Say Goodbye To Hulu As You Know It

CBS Corp. (NYSE:CBS) announced Tuesday it is looking into potential content deals with Hulu, a video streaming joint venture between Disney (NYSE:DIS), News Corp. (NASDAQ:NWS), and Comcast (NASDAQ:CMCSA). The entertainment company’s new-found interest stems from Hulu’s plan to begin requiring users to prove they have a pay-TV subscription before allowing them access to free online content.

CBS President and CEO Leslie Moonves has said his company will look at Hulu under the authentication model. However, he also emphasized that CBS was very pleased with the company’s digital strategy so far without Hulu. Moonves hasn’t always been a fan of Hulu, and has been known in the past to question the wisdom of fellow media companies’ ownership stake in and licensing deals with the video streaming company.

According to Moonves, CBS is doing extremely well in its non-exclusive deals with Netflix (NASDAQ:NFLX) and Amazon (NASDAQ:AMZN). The company is also seeing good numbers on its site, for which company keeps 100 percent of ad profits. But CBS plans to engage in talks with Hulu when their authentication-focused platform is launched. Regardless of any partnership between the two companies, CBS is still very happy with its own strategy. Moonves said that the CW network is currently doing business with Hulu Plus.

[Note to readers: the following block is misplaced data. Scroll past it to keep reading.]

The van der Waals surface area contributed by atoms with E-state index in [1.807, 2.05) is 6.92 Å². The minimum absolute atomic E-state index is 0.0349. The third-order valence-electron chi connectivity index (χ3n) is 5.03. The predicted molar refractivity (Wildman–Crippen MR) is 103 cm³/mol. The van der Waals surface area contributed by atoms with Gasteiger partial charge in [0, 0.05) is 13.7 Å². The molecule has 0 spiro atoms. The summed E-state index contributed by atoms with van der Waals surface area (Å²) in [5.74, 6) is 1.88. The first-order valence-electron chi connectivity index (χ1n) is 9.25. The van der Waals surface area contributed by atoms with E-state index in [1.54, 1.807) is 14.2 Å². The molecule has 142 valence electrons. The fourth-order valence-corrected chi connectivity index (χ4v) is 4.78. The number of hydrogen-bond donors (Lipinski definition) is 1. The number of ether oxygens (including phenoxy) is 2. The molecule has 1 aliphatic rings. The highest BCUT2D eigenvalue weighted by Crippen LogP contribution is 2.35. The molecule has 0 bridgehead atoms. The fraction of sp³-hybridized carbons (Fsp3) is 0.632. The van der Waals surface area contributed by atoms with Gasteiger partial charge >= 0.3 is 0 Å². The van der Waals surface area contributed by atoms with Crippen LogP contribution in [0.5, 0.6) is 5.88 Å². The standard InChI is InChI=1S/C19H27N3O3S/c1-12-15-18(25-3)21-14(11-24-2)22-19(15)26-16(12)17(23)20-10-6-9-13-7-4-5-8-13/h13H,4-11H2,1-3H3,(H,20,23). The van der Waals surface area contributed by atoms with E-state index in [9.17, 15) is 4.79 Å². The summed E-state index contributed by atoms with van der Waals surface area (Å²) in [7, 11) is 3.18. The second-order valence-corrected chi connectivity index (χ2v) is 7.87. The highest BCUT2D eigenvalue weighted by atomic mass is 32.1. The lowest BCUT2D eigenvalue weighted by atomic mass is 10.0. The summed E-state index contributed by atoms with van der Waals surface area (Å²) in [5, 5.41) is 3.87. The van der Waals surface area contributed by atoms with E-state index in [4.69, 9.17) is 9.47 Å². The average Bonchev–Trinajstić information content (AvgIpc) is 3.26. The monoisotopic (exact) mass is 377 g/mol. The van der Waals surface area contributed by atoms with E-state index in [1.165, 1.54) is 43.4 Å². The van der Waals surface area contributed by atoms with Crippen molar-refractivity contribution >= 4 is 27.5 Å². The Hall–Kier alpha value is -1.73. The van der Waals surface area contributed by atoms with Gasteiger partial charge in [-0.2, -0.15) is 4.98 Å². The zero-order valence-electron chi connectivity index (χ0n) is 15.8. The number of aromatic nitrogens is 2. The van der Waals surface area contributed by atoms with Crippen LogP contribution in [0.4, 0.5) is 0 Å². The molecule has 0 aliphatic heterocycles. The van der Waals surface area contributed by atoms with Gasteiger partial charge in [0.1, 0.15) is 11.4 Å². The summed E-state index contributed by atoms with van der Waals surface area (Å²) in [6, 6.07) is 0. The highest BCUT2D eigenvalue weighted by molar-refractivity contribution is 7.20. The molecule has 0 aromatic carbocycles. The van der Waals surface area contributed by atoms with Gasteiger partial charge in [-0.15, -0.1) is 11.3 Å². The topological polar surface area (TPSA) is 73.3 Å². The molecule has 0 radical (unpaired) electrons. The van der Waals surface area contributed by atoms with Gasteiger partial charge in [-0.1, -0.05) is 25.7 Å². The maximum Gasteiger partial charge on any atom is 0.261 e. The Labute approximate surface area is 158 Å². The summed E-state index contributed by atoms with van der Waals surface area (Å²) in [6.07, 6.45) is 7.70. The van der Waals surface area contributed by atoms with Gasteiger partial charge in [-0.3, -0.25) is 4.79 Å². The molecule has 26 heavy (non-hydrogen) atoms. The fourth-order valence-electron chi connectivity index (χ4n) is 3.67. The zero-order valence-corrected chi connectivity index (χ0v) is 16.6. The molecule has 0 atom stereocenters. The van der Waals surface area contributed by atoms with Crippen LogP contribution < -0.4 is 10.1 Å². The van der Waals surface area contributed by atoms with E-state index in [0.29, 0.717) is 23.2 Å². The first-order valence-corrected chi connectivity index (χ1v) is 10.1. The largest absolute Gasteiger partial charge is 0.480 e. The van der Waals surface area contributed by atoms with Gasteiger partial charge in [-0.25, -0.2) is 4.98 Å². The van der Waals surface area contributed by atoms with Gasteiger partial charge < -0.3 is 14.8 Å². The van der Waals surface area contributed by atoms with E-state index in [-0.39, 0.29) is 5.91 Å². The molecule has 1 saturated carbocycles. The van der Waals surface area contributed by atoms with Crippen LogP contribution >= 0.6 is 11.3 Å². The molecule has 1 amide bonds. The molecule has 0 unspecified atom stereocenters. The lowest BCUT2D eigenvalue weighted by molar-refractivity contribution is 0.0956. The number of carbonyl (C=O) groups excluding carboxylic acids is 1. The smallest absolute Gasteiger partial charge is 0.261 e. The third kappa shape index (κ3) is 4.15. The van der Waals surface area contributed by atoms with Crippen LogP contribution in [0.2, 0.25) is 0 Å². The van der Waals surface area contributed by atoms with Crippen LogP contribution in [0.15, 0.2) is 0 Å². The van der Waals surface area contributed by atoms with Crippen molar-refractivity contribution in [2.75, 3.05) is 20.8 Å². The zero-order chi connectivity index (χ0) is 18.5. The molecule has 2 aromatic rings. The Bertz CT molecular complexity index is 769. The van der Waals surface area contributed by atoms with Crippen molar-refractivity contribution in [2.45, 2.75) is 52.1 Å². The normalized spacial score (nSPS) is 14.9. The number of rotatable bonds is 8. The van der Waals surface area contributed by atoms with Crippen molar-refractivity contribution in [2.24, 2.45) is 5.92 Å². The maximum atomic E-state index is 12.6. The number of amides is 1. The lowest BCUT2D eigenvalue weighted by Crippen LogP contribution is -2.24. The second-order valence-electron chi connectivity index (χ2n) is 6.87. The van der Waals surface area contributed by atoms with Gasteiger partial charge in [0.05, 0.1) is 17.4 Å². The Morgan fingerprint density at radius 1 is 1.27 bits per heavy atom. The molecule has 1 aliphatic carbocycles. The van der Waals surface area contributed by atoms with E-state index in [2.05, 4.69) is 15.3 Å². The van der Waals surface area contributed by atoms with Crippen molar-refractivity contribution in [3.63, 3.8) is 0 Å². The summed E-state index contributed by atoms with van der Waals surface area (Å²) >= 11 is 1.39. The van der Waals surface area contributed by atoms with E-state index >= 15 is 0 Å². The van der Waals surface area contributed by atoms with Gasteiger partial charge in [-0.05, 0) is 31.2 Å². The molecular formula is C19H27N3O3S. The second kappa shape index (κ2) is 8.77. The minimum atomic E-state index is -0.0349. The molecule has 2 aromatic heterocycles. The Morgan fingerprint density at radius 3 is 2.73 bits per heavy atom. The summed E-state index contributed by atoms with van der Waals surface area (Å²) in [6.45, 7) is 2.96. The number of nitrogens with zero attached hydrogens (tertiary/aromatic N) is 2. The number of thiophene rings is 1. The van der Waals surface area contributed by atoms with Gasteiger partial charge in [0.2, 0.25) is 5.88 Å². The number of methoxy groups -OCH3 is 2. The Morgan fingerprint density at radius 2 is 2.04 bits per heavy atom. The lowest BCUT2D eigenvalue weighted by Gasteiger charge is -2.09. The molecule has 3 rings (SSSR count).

Moonves has been eying just about every company that offers a digital service, which likely will increase the number of competitors for its current partners. CBS has engaged in talks with Intel (NASDAQ:INTL) and Comcast (NASDAQ:CMCSA). It is no secret that Intel has been considering the launch of an Internet-based TV service and has held talks with media companies about potential licensing deals. Meanwhile, Comcast launched Streampix — a video streaming service — earlier this year that is available only to cable subscribers. Streampix focuses on a space that Netflix and Hulu Plus typically play in.

CBS management has announced deals with Netflix and Amazon and said the company plans to extend a steaming deal next year. Moonves also told analysts that CBS has been experimenting with online-only series. The business model has yet to be perfected, but it is currently in the works.